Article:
The Charities Act 2022 received royal assent last year and is designed to make a positive and practical difference to charities. It aims to make things easier for trustees seeking to dispose of land and simplify the unduly complicated legislation currently in place.

The 2022 Act amends the current Charities Act 2011 and is being brought into force in three separate phases. The second phase, which expressly deals with property related matters, is due to come into force in Spring 2023. The aim of both pieces of legislation is to essentially ensure that charities maximise the value of the land of which they seek to dispose however, the incoming legislation will uphold this aim within a less strict regime.

Current statutory regime – Charities Act 2011:

All non-exempt charities, before disposing of any charity land (including land held by way of a lease), must:

  1. Obtain and consider a written report on the sale from a qualified, independent surveyor (this report must contain specific mandatory information);
  2. Advertise the sale according to the surveyor’s report; and
  3. Decide that it is satisfied that the terms on which the sale is proposed to be made are the best that can reasonably be obtained by the charity.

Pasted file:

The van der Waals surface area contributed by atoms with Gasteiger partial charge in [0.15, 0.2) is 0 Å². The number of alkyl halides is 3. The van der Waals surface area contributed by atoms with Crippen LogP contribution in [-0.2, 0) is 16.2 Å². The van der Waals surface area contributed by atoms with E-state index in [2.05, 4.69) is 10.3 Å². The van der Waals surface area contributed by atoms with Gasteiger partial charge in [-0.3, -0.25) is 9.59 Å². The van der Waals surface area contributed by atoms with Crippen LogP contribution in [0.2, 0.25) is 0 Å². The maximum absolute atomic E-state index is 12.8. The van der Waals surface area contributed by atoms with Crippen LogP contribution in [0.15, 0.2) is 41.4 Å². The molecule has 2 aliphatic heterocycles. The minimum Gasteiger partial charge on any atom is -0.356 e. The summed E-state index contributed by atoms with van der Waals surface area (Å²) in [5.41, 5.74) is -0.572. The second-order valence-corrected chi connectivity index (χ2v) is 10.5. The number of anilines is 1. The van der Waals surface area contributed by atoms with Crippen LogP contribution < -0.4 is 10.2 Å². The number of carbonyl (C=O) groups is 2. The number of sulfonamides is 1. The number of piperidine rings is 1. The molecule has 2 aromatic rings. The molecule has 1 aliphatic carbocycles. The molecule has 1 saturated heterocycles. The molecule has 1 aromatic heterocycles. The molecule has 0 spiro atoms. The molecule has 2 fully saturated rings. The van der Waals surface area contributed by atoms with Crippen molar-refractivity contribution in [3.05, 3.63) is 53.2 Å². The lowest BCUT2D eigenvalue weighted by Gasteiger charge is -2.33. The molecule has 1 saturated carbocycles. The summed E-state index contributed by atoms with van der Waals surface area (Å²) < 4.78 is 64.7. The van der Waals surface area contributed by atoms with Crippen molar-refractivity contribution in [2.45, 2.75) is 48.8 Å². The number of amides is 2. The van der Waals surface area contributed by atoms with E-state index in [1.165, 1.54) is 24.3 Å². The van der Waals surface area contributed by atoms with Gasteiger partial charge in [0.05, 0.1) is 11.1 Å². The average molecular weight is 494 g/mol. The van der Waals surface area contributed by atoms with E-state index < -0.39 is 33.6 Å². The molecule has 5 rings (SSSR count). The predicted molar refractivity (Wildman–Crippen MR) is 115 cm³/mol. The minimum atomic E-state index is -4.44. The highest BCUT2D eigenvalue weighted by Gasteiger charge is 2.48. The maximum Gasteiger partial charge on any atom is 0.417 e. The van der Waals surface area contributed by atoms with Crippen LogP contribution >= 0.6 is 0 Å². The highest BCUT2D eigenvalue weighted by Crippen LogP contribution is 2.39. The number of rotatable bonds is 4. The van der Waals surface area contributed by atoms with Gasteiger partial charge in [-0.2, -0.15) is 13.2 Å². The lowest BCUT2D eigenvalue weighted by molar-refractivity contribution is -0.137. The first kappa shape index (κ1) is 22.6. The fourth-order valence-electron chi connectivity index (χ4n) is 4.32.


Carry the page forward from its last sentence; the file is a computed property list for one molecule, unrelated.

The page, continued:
Additionally, any contract or transfer thereafter entered into by the charity must contain a certificate that the relevant requirements have been complied with a) by the charity and b) by the individual trustees. Many consider such onerous requirements to be excessively burdensome and costly.

The new regime – Charities Act 2022:

The overarching focus of the property related changes in the new 2022 Act is to introduce “proportionality” to the statutory requirements for charity land disposals. Primarily, the changes will:

  1. Allow charities to take advice on the proposed land disposal from a larger group of experts (i.e. an extension from surveyors only) and could now include a charity’s own suitably qualified trustees, officers and employees.
  2. Simplify the nature of the advice required to be given so that it will only need to cover relevant issues proportional to the value of the transaction.
  3. Remove the need for a charity’s individual trustees to certify compliance with the legislation and simply require a standard statement of compliance.

Additionally, the changes will also provide greater comfort and certainty to third party purchasers of such charity land as, where a statement of compliance is included in a sale document, it will be conclusively presumed to be true in favour of the purchaser without the need to request extraneous evidence of compliance with the statutory procedure.

By allowing charities greater flexibility and choice, the forthcoming changes should make the whole process of disposing of land simpler and more cost effective for charities.

If you are a charity and require further information or advice about the contents of this article or the disposal of charity land generally, please do not hesitate to contact Joanna McKenna or another member of the Ellisons’ property team.